Friday, November 6, 2009

A Brief History of Radiant Flooring

In the beginning, the Romans created the heavens and the earth. Well, not really, though they did do some pretty amazing things. Seriously, around 2000 years ago, the ancient Romans invented a system that utilized steam and hot air to warm a room. They built large public communal bathhouses with heating systems so that the men could bath and soak in warm water. A cold bath is not very relaxing or comfortable and could “give rise to” (or not) some embarrassing moments. So necessity being the mother of invention, radiant heating was born.The roman system was based on the hypocaust (see diagram), which is made of ducts that run under the floor and flues that were built into walls to carry the heat away. Hot air or steam from fires would circulate through this system, warming the floor and walls, with heat passing into the rooms.This turned out to be a fairly dangerous practice. Since the majority of the heat was created using fire, it is believed that carbon monoxide would creep into the rooms through cracks in the bricks. Today, we understand the effects of carbon monoxide poisoning, but in ancient roman times, it had the potential to be deadly.Moving forward to the 12th century, Muslim engineers improved this rudimentary heating system by directing the heat and smoke through pipes laid in the flooring instead of openly dispersing it below.Shortly after, the Romans adapted this newer heating methodology, and so did the Koreans. In Korea, they captured heat generated from cooking and called it an Ondol. An Ondol was made up of three parts: a stove or fireplace, a chimney, and horizontal flues under the flooring. On top of the flue system was a thick, flat stone called a Kudul and on top of the Kadul was flattened yellow soil topped with rice paper. And so, the Kadul became warm as a result of the heat passing through the flues under the flooring.In fact, this type of heating is still used in Korea today. When the country switched to the commonly used western forced heating system, many missed their traditional Ondol and returned to their ancient ways. Of course, there has been further advancement in floor heating, but we will get to that shortly.In the early 1900’s, Frank Lloyd Wright was visiting a Japanese nobleman with an Ondol. He liked the idea of radiant heating so much that he invented a new water based system – hydronic radiant heating. Instead of hot air blowing through flues, he routed hot water through pipes. This gave birth to a much safer radiant heating method, resulting in far fewer people being burned or dying from carbon monoxide poisoning.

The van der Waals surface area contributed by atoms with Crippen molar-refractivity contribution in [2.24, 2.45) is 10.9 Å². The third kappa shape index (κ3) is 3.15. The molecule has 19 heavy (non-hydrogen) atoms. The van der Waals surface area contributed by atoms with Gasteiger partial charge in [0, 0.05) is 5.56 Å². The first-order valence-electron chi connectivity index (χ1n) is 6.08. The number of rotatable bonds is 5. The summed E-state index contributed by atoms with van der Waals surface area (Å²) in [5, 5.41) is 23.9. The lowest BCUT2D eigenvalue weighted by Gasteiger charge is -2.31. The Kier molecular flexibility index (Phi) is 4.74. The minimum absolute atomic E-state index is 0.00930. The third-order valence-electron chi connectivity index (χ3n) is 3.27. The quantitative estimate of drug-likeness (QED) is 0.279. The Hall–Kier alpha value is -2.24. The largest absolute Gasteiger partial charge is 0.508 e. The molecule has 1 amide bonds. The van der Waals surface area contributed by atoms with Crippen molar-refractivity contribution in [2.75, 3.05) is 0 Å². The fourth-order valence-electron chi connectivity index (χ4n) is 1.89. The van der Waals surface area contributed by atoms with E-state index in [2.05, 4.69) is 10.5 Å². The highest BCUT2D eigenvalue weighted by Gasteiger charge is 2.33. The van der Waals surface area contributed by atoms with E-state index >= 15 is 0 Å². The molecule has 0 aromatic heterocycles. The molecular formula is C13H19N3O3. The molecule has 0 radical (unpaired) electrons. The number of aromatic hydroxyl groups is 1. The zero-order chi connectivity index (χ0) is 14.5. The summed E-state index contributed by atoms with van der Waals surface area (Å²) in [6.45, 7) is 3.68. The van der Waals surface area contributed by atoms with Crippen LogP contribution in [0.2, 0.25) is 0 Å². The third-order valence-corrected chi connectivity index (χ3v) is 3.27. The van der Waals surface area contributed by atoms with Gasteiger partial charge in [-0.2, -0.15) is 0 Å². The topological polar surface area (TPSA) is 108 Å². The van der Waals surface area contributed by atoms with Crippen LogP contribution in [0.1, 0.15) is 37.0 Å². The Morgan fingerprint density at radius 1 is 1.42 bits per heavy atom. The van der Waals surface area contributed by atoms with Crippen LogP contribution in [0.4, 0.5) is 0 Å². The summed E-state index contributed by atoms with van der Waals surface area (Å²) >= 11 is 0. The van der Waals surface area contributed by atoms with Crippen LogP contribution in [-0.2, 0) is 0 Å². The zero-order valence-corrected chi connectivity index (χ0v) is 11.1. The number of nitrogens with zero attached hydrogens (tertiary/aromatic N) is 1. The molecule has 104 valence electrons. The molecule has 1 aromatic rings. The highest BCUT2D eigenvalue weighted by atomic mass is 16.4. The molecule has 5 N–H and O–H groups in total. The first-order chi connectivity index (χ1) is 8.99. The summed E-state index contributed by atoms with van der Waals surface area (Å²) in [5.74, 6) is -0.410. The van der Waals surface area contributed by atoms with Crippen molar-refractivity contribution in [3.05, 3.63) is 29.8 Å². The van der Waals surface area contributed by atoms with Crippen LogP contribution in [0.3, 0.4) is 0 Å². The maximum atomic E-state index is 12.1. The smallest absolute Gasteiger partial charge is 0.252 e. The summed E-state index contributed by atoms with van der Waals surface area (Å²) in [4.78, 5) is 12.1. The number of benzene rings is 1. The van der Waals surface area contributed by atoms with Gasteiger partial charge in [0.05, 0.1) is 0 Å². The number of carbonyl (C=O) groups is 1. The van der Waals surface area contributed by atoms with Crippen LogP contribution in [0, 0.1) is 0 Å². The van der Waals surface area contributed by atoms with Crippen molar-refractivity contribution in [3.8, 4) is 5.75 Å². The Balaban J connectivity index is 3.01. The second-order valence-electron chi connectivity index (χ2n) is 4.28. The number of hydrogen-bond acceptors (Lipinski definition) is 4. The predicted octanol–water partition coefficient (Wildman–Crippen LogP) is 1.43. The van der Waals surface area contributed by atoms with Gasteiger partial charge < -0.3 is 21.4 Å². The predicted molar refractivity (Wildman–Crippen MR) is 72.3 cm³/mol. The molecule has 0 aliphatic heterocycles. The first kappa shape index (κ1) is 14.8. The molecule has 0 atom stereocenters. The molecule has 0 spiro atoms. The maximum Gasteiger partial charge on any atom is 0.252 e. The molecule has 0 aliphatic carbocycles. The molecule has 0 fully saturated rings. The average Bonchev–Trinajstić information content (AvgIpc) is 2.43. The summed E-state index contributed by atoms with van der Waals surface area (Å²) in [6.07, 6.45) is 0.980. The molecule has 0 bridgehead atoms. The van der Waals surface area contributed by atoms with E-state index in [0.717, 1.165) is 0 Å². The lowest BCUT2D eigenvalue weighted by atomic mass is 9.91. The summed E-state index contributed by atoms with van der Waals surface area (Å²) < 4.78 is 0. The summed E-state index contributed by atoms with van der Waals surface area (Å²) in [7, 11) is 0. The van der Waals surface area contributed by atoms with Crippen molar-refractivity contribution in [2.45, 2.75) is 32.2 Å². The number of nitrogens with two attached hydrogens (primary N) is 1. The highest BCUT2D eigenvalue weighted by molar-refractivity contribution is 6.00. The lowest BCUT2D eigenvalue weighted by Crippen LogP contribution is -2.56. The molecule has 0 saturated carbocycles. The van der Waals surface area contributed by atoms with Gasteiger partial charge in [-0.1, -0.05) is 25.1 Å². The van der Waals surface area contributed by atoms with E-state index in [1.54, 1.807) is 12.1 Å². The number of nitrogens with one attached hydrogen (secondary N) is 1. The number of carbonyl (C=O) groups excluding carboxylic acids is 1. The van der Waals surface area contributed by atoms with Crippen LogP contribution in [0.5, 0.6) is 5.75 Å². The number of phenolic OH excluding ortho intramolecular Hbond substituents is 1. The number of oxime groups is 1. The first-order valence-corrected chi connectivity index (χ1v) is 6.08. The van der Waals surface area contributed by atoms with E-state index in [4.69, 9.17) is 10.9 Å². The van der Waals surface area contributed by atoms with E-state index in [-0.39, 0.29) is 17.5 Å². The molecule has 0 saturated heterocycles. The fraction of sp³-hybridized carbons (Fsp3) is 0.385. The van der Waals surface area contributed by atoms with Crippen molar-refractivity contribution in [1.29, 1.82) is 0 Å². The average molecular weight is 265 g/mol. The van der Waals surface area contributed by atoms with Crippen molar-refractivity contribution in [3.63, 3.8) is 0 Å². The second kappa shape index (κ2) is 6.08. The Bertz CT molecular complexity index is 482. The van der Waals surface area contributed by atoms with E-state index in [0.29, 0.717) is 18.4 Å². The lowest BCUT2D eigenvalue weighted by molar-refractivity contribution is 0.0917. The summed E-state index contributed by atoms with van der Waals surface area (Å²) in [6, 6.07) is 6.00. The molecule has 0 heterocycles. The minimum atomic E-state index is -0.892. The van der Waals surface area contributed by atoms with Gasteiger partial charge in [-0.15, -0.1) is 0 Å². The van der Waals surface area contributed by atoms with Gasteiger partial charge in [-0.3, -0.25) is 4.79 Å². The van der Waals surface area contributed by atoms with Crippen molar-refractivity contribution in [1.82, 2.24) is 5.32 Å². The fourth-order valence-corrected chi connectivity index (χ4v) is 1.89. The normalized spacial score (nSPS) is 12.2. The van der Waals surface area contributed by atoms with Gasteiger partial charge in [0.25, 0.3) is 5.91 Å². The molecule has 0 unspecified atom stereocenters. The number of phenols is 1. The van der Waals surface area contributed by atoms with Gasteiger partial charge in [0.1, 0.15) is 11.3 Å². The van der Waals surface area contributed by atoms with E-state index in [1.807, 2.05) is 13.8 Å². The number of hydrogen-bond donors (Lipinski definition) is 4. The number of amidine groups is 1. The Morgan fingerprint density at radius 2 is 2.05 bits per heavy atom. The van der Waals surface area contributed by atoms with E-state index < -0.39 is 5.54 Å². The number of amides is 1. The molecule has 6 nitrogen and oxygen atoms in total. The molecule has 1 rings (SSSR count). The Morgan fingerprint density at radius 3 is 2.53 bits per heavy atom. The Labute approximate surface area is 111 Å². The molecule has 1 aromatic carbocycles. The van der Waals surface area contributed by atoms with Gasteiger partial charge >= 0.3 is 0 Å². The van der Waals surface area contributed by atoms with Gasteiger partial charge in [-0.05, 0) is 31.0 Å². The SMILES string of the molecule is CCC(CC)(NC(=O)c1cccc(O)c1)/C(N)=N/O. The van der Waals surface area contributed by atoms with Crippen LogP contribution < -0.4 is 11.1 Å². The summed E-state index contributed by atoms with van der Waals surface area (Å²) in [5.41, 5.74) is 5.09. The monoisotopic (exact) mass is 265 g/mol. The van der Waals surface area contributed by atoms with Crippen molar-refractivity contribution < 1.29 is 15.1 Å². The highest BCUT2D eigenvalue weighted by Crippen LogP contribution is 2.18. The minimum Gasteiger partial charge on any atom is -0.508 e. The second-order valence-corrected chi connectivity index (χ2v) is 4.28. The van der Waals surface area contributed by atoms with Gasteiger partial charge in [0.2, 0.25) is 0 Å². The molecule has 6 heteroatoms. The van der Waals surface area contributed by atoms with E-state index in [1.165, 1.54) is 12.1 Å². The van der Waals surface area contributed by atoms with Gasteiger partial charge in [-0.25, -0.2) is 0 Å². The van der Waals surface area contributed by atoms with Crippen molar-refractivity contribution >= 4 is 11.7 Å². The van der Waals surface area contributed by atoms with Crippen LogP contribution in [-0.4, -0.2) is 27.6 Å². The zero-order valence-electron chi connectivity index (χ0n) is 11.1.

Since then, the path of radiant heating has taken many turns, but currently, the most popular methods are hydronic and electric radiant heating. Both types are installed below the flooring and are safe. Both methods are superior to most any other heating system. However, hydronic typically is best for new construction when a whole house method of heating is desired, and electric is best for a specific room application. Most often, it is installed in a kitchen or bathroom remodel, or when putting an addition on your home, like a sunroom.

The article was taken directly from Flooring Now ( Also, visit out website at and

No comments:

Post a Comment